Keep Calm and Carry On


I survived Father’s Day 2014. Think I should get that printed on a t-shirt or something? Nah. I’d need too many t-shirts to cover all the holidays and hard days I’ve survived this year.

I knew from the very start that this first year would be the hardest. This year is full of firsts that amplify his absence. This is year is full of firsts that make me sad or miss him or angry that he up and shuffled off this mortal coil (Shakespearean for “died”), leaving me to figure out these things on my own.
There have been birthdays and holidays on top of milestones that come as children grow up. Those are the hardest sometimes. They are tiny victories of childhood that he’s missing. That’s the thought that struck me when the first one came up. It was Jarod’s first high school play and all I could think was, “Kraig’s missing this.” It repeated when Lucy lost a tooth or Kati ran in track.
Right now the meme for “Keep Calm and Carry On” is all over Pinterest and the internet to the point people are sick of it. It will be so dated in about five minutes from now. It has become something people have altered to fit their fandoms or their hobbies or their warped senses of humor. “Keep Calm and trust Daryl Dixon” or “Keep Calm and Call Batman” and so on, and so forth, all line up to put a personal twist on the original. I’ve loved seeing the creative takes on it. But as I’ve walked through this year of firsts, I must say I find something steady in the original.
I looked up the origins of it online tonight which made me love it more. If I can believe sources on the internet it was a slogan created for the Brits in WW2. Only they saved it for extreme emergency. This was the poster to pull out when things looked bleak and so it was never used. These posters were found in storage and instead of tossing them, someone thought they’d be cool to circulate. And an internet sensation was born.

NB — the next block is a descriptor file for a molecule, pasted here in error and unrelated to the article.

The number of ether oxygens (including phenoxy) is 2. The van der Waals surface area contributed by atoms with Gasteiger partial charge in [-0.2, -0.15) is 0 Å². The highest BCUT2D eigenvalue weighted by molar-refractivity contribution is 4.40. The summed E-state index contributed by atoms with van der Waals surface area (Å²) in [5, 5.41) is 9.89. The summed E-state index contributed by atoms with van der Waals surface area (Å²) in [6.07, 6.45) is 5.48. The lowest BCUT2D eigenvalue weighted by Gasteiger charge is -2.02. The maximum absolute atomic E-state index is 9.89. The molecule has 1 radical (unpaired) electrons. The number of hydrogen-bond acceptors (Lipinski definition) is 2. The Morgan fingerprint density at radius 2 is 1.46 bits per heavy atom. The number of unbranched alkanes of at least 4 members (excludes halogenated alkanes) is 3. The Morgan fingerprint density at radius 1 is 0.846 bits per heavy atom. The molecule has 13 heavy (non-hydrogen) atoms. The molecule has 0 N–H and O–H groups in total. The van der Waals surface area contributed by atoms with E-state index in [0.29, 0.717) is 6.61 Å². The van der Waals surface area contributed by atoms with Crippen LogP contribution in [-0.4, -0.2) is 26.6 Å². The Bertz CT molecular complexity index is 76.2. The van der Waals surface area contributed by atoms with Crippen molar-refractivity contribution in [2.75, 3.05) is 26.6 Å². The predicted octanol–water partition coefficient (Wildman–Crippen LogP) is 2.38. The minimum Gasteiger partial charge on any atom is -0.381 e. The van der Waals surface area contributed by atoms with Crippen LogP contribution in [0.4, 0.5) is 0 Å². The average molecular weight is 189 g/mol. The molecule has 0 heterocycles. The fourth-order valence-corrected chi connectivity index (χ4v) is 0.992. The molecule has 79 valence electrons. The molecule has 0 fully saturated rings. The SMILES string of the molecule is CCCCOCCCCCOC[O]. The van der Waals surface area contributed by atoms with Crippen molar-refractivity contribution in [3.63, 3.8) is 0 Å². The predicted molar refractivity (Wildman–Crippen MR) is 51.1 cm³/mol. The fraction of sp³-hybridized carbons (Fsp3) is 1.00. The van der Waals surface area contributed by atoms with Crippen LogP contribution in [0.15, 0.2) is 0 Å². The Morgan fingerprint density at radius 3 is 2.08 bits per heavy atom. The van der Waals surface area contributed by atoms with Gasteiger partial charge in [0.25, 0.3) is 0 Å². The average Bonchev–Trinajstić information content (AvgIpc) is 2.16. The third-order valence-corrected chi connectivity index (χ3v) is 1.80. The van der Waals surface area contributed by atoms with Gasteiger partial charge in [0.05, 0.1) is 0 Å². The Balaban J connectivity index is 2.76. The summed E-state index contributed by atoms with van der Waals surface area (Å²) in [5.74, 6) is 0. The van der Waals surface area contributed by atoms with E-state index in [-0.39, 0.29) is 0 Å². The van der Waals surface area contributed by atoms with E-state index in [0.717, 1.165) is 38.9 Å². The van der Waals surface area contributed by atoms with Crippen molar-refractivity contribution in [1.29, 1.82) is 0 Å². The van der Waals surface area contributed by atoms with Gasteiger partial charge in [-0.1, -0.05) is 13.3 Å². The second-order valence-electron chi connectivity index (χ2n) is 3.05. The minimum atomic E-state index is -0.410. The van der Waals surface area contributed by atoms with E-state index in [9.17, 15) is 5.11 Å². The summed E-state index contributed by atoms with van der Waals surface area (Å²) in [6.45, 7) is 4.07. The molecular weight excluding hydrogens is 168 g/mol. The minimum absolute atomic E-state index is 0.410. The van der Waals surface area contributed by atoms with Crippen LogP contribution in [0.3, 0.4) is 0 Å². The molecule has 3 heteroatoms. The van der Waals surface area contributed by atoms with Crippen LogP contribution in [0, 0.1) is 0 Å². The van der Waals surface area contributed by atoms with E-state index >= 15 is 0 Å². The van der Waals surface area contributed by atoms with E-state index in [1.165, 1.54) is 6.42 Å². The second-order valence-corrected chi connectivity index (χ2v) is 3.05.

Seriously? Bombs falling on London, children evacuated from their families to the countryside, and air raids weren’t enough for Brits to think it was bleak?! We may grossly underestimate the toughness of the English, I think. Perhaps it is the British in my lineage that contributes a bit to my being able to keep calm and carry on. My love of tea would seem to back that up a bit. And then there’s my love of Dr. Who, Sherlock, Downton Abby, and other British TV. Hmmm… Perhaps I’m more Brit than I realized.
So today I kept calm and carried on. I limited my Facebook more than normal and didn’t talk to anyone on the phone. I focused on getting the kids out of the house into the sunshine. The recent rain limited our hiking choices so we went to the Arts and Crafts festival I usually sell my wares at, this time as customers and spectators.

The kids had fun and each left with something. Jarod purchased a concrete lawn gnome that eerily resembled one he’d drawn for his movies. Lucy spent her money on a cheetah purse. Ryan admired a bud vase a potter had made and was rewarded when she gave it to him. She’d dropped it and the chip meant she couldn’t sell it. He was thrilled. Kati found an upcycled bohemian blouse for only $8 and she does need clothes so I caved.

On the way home we went to Armadillos Ice Cream, a family favorite. They were serving Kraig’s favorite flavor of the day—Strawberry Butter. I seized the moment in the van when they all had ice cream and couldn’t escape to ask that each one share a fun memory of dad. Three of the four could think of something. We laughed. I tried to ask more but was asked to change the subject. I did. I let them lead on many of these conversations. I’m far from perfect in how I bring up his absence but I don’t want them to think we shouldn’t talk about him, remember him, or laugh about his stories.

So for today, I managed to keep calm and carry on. For today I survived. For today I made it not so bad for my kids. Ryan even told me as he went to bed, “Except for missing Dad, this was a really nice Father’s Day, Mom.”

I’ll count that as a win.


 

 

 

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